Patients may think their insurers are fighting on their behalf for the best prices. But saving patients money is often not their top priority. Just ask Michael Frank.
Trump’s OSHA has started enforcing a watered-down safety standard on beryllium, a toxic metal that slowly damages the lungs and kills about 100 people a year.
In the administration of President Donald J. Trump, truth is scarce, discipline is weak, and old-fashioned virtues such as modesty have gone into hiding. Cynicism, however, flourishes.
In a speech on Monday, Attorney General Jeff Sessions said the Justice Department is striving to “bring down” both “opioid prescriptions” and “overdose deaths.”
As a new Ebola outbreak was declared on Tuesday, Trump called to rescind emergency outbreak funding and the White House abruptly disbanded its global health security team.
The international humanitarian group Doctors Without Borders issued a stinging rebuke of Trump’s plan to address prescription drug costs by pandering to the pharmaceutical industry.
Republicans in Louisiana would rather shut down nursing homes, kicking 20,000 elderly residents onto the streets, than raise taxes.
“What happened with the Paralympics was so incredible and so inspiring to me,” Trump said. But then he continued: “And I watched — it’s a little tough to watch too much, but I watched as much as I could.” As Bustle noted, these remarks prompted outrage on Twitter.
Here is Bernie at his best — blunt and colorful, the senator from Vermont whom Sunday talk shows love to book. Here is the unapologetic progressive who speaks plainly on the economic plight of working Americans. And unlike so many self-defeating Democrats, Sanders does not divide them by color, gender or sexual identity. He recognizes that “white” is not synonymous with “rich and privileged.”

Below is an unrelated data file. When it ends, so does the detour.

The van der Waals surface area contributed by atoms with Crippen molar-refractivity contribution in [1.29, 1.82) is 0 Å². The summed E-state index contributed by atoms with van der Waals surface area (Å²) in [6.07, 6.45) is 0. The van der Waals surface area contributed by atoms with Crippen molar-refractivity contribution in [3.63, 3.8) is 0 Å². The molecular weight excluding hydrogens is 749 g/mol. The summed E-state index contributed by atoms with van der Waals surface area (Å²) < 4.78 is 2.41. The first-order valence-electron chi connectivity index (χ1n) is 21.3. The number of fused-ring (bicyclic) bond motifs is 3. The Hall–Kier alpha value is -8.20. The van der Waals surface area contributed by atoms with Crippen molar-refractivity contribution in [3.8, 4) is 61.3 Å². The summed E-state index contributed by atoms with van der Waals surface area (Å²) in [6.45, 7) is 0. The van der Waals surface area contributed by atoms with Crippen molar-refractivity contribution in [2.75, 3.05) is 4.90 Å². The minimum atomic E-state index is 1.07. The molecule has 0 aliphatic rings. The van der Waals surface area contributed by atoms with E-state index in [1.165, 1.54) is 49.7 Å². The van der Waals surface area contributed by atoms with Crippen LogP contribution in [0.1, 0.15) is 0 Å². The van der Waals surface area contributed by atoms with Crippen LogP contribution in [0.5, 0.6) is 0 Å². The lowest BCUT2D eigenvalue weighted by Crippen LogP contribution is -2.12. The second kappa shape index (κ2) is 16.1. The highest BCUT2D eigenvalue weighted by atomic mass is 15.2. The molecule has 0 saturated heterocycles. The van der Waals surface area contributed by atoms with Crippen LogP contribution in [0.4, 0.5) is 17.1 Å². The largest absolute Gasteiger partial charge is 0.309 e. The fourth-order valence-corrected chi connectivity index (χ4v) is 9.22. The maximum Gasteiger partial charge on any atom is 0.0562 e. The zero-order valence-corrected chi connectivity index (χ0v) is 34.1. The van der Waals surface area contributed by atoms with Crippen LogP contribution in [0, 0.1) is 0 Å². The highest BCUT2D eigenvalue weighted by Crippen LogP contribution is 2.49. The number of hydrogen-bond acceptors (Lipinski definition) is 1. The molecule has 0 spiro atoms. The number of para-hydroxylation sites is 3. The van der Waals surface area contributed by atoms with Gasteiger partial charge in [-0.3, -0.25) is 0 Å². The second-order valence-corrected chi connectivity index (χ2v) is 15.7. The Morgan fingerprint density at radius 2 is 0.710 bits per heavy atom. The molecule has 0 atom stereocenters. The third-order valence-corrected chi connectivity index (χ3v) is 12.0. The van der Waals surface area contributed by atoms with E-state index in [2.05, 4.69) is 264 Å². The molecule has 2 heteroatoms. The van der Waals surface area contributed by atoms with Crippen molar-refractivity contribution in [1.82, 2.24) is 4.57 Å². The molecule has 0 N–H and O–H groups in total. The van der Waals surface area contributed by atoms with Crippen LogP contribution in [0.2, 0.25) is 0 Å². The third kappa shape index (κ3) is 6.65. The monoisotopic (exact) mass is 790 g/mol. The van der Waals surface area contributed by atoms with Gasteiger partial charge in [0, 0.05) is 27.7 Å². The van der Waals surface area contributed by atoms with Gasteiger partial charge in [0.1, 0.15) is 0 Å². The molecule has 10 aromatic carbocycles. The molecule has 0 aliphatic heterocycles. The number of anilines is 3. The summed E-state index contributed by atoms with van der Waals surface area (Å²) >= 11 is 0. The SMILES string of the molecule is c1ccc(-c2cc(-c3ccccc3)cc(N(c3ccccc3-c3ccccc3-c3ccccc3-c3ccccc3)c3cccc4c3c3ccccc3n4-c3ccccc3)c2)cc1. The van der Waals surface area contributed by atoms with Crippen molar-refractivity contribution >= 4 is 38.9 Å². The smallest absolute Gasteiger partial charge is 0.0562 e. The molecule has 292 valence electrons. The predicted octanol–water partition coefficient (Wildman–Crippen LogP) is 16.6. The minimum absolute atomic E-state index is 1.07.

She’s been a teacher, a leader of public interest groups, an investigative journalist, the author of three books, a government official, a public policy innovator and a mentor, as well as a lifelong champion of economic fairness, social justice and equal opportunity for all. In other words, as one activist put it, “she’s a firecracker.”
So it was a tragedy but not a total surprise when three deaths were reported in Illinois from synthetic marijuana laced with an ingredient (possibly rat poison) that caused severe bleeding. Nationally, in 2015, says the Drug Policy Alliance, “poison control centers received just under 10,000 calls reporting adverse reactions to synthetic cannabinoids, and emergency rooms received tens of thousands of patients.”
Republicans have abandoned repeal of Obamacare as part of their electoral arsenal, reflecting the utter failure of their past efforts. Since its passage, the GOP has told voters that if they took control they would “repeal and replace” the law that has helped millions to gain health insurance.
Nevada Republican Dean Heller is in an incredibly tough fight to keep his Senate seat, and his new election promise to destroy health care isn’t likely to help him. During a private luncheon at the Nevada Republican Men’s club, Heller re-upped the incredibly tired vow to repeal Obamacare.
In the first study, investigators from the University of Kentucky and Emory University assessed the relationship between medical and adult-use marijuana laws and opioid prescribing patterns among Medicaid enrollees nationwide. Enrollees included all Medicaid fee-for-service and managed care enrollees—a high-risk population for chronic pain, opioid use disorder, and opioid overdose.